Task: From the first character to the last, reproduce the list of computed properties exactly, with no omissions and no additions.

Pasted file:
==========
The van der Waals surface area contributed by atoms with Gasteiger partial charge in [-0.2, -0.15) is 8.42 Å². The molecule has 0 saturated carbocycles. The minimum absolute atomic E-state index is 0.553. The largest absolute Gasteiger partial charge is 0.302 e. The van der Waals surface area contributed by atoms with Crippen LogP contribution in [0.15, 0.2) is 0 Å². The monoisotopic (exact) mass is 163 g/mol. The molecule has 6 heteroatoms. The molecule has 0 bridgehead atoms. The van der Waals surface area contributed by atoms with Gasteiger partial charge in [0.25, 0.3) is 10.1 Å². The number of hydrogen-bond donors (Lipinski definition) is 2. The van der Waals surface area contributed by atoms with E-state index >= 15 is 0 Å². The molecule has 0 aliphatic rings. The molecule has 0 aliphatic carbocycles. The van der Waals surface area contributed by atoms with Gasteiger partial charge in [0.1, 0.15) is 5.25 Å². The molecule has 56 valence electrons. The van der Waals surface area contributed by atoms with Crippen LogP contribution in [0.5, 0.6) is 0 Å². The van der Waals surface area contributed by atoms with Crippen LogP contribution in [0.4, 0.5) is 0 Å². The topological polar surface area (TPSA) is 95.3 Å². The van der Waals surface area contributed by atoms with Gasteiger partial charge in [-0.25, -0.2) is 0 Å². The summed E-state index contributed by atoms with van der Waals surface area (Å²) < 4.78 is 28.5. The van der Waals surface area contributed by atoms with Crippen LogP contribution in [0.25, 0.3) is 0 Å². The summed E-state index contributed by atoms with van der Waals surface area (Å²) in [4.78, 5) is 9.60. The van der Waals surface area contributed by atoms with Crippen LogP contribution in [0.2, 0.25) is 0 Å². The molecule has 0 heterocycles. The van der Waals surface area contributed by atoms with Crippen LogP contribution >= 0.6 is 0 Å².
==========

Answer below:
The van der Waals surface area contributed by atoms with Gasteiger partial charge in [-0.2, -0.15) is 8.42 Å². The molecule has 0 saturated carbocycles. The minimum absolute atomic E-state index is 0.553. The largest absolute Gasteiger partial charge is 0.302 e. The van der Waals surface area contributed by atoms with Crippen LogP contribution in [0.15, 0.2) is 0 Å². The monoisotopic (exact) mass is 163 g/mol. The molecule has 6 heteroatoms. The molecule has 0 bridgehead atoms. The van der Waals surface area contributed by atoms with Gasteiger partial charge in [0.25, 0.3) is 10.1 Å². The number of hydrogen-bond donors (Lipinski definition) is 2. The van der Waals surface area contributed by atoms with E-state index >= 15 is 0 Å². The molecule has 0 aliphatic rings. The molecule has 0 aliphatic carbocycles. The van der Waals surface area contributed by atoms with Gasteiger partial charge in [0.1, 0.15) is 5.25 Å². The molecule has 56 valence electrons. The van der Waals surface area contributed by atoms with Crippen LogP contribution in [0.5, 0.6) is 0 Å². The van der Waals surface area contributed by atoms with Crippen LogP contribution in [0.4, 0.5) is 0 Å². The topological polar surface area (TPSA) is 95.3 Å². The van der Waals surface area contributed by atoms with Gasteiger partial charge in [-0.25, -0.2) is 0 Å². The summed E-state index contributed by atoms with van der Waals surface area (Å²) < 4.78 is 28.5. The van der Waals surface area contributed by atoms with Crippen LogP contribution in [0.25, 0.3) is 0 Å². The summed E-state index contributed by atoms with van der Waals surface area (Å²) in [4.78, 5) is 9.60. The van der Waals surface area contributed by atoms with Crippen LogP contribution in [0.2, 0.25) is 0 Å². The molecule has 0 heterocycles. The van der Waals surface area contributed by atoms with Crippen LogP contribution >= 0.6 is 0 Å².